Financial Bonds Are Hit By Deleveraging – Basis Widening

Posted by on Nov 29, 2011 in Uncategorized | No Comments

Remember how many people were complaining about how illiquid CDS was. What a bad indicator it was compared to bonds. That it was unfair that MS bonds were under pressure due to CDS? That was the “spin” back in late September and early October. It didn’t matter that CDS volumes are higher than any individual bond and compare well to total volumes in bonds. It didn’t matter that CDS trades with a tighter bid/offer than the bonds and both sides are really, rather than an “order catching” run that is what the bond market has reverted to.

This just looks at the MS 3.8% of April 2016 bond spread vs the UST 2% of April 2016 and the 5 year CDS spread. You can see that back in the darkest moments, CDS was close to 600 (and I believe it traded at 600). Bonds were slightly wider than CDS back then. They both rallied throughout the month of October with CDS leading the way, but over the past couple of weeks, we have seen the “basis” blow out. MS bonds are now back to their widest levels, but CDS is actually contained.

This reminds me a lot of August 2007. The basis was blowing out, because the banks had to cut inventory. No one wanted to hold bonds. Banks were trying to deleverage so the basis started moving out. That continued until it climaxed in late 2008 (the Citadel “basis” phone call, was pretty much the end of the capitulation).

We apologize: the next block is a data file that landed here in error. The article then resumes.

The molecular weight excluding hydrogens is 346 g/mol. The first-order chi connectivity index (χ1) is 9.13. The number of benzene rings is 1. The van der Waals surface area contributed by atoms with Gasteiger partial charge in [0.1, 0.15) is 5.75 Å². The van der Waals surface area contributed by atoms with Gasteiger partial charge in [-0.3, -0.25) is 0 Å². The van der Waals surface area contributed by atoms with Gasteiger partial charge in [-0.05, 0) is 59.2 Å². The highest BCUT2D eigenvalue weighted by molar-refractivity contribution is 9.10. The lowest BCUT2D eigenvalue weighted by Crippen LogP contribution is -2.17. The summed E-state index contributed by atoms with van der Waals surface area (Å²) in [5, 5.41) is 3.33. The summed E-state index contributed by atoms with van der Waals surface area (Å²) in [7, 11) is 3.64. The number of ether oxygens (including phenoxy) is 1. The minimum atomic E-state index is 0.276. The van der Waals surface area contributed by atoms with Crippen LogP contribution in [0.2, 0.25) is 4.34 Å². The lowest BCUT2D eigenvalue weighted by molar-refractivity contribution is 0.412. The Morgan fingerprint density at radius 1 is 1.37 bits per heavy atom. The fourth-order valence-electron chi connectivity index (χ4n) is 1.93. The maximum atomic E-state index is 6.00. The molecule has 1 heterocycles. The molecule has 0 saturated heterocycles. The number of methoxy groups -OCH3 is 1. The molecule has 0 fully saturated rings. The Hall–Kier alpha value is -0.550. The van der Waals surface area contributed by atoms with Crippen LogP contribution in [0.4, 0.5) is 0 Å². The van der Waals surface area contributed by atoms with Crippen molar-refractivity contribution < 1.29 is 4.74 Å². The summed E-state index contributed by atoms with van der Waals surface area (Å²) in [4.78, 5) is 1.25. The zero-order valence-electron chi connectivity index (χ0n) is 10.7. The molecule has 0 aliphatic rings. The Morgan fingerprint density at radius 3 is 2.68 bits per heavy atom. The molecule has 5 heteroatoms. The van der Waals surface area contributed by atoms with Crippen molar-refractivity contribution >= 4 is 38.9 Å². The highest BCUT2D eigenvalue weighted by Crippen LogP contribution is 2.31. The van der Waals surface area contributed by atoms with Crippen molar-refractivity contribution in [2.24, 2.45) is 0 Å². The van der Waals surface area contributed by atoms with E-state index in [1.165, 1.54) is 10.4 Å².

On a “Z-spread” basis, the move isn’t quite as dramatic as 5 year swap spreads have moved out from 30 bps to 40 bps, that that only explains 10 bps of the spread differential, confirming that this move is a sign of aversion to using cash, and deleveraging.

The price of the bonds was about 87.5 at their lows in early October. The bonds are back to trading at that price, so the spread widening isn’t the “good” type (bonds going up in price but widening relative to treasuries). So with prices on the bonds back to the lows, spreads back to the wides, but the CDS reasonably contained, I would come to the conclusion that demand for bonds (financials in particular) is weak, and it is related to deleveraging and not just risk aversion.

Someone should thank all the CDS shorts who are wondering why CDS spreads won’t widen and are probably the main source of buying in the bond market.

I didn’t mean to pick on MS, it was just the first name that Nahil suggested to take a close look at. On the bright side, depending whether MS uses CDS or bond spreads to calculate their DVA, they won’t have to report a big DVA loss for the quarter.

Sources: Bloomberg, TFMA